BU Suspends Study Abroad Program for Fall Semester Because of COVID-19 Pandemic
Decision based on ongoing concerns about global health risks and the safety and well-being of students, faculty, and staff
BU has suspended its Study Abroad Program through the fall term because of ongoing concerns about the coronavirus pandemic and its devastating global reach.
The University announced the suspension Wednesday in a letter to students who had planned to participate in fall Study Abroad programs and their families, noting that the decision to extend the summer suspension was difficult but necessary considering the global health risks of a virus that has spread to more than 200 countries and territories around the world.
“Several extenuating factors prompted this unfortunate decision,” says Willis Wang, vice president and associate provost for global programs, “including most importantly the risks associated with the pandemic and efforts across the globe to ensure the health and safety of our students, faculty, and staff.”
In the 1970s, BU was one of the first universities in the nation to send students abroad as part of its college experience, as well as the first to offer internship opportunities abroad, so the suspension of the program was not undertaken lightly, Wang says.
More than 2,400 students from both BU and other US colleges and universities travel abroad to study in one or more of the University’s 90 plus programs each year, spread out over 25 countries and 6 continents. For many, a semester abroad is the realization of a dream to travel and explore the world, living—and in many cases working, via internships—in another culture. For some, it’s the culmination of years of classroom language study.
“We sincerely regret the disappointment our students likely will experience with the suspension of our upcoming fall study programs,” Wang says. “We know that many of our students look forward to studying and interning in another country or elsewhere in the United States, and to experience another semester where they are unable to go abroad is challenging and disheartening.”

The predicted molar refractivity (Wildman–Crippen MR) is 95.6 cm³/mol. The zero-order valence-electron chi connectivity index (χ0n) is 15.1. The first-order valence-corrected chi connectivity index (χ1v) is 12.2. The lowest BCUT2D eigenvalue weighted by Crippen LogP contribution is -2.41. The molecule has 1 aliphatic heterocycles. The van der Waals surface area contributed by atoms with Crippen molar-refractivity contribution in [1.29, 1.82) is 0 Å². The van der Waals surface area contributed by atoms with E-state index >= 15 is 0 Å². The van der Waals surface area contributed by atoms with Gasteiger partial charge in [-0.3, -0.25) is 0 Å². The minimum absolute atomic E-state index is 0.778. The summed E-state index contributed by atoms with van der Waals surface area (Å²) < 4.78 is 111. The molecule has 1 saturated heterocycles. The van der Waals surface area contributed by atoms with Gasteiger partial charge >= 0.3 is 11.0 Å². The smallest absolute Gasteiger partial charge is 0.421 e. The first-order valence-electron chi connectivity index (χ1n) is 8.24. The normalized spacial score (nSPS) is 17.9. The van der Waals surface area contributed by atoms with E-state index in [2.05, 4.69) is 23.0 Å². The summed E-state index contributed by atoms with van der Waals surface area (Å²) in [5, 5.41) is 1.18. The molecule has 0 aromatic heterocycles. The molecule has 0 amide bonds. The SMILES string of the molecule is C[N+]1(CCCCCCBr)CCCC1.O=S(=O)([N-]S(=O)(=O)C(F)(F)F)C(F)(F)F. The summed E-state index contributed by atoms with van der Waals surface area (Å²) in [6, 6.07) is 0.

Students enrolled in BU’s 2020 spring semester domestic and international Study Abroad programs began returning home in early March as the COVID-19 pandemic was sweeping across the globe. On April 7, the University announced suspension of all summer Study Abroad programs.
One need look no further than the extrication of BU students from Quito, Ecuador, in March to understand the risks of studying abroad at this time. After the pandemic caused the US Department of State to issue a Level 4 travel advisory for that country, students became stranded, and the University arranged a charter flight to bring a group back to the United States.
BU is urging students to cancel any travel arrangements they had made for fall as soon as possible and to contact their academic advisors as they register for fall classes. Study Abroad program deposits will be refunded.
Study Abroad students will be welcomed back to BU’s Boston campuses in the fall, where plans are underway to provide a safe learning and living experience.
The University announced this week that all returning students will have a choice of attending in-person classes or taking classes remotely under a new hybrid teaching format the University calls Learn from Anywhere (LfA). LfA was created to accommodate students who are able to arrive on campus at the beginning of the fall semester, those who choose to postpone their return to campus to maintain strict social distancing, and international students who may not be able to arrive for the start of the semester. LfA enables BU students to return to residential life in the fall.
The University has also reopened its Continuing Student Housing Application for students who want to return to on-campus housing.
Applications for the Study Abroad program for spring 2021 are currently being accepted. For those students who were enrolled in the fall 2020 program, there will be no additional application fee.
Gareth McFeely, Study Abroad executive director, says staff members are examining the ways the LfA format can be adapted for classrooms abroad. Students may be able to enroll in classes using LfA social distancing protocols or undertake international internships with companies remotely.
“We are excited about the prospects of applying the University’s Learn from Anywhere dual teaching modality to enhance the delivery of our programs around the world,” McFeely says. “Because many of our students seek meaningful academic internship experiences overseas and away from campus, several aspects of LfA lend themselves well to creating new and additional opportunities for our students to learn while providing a certain flexibility at our sites to support our community.”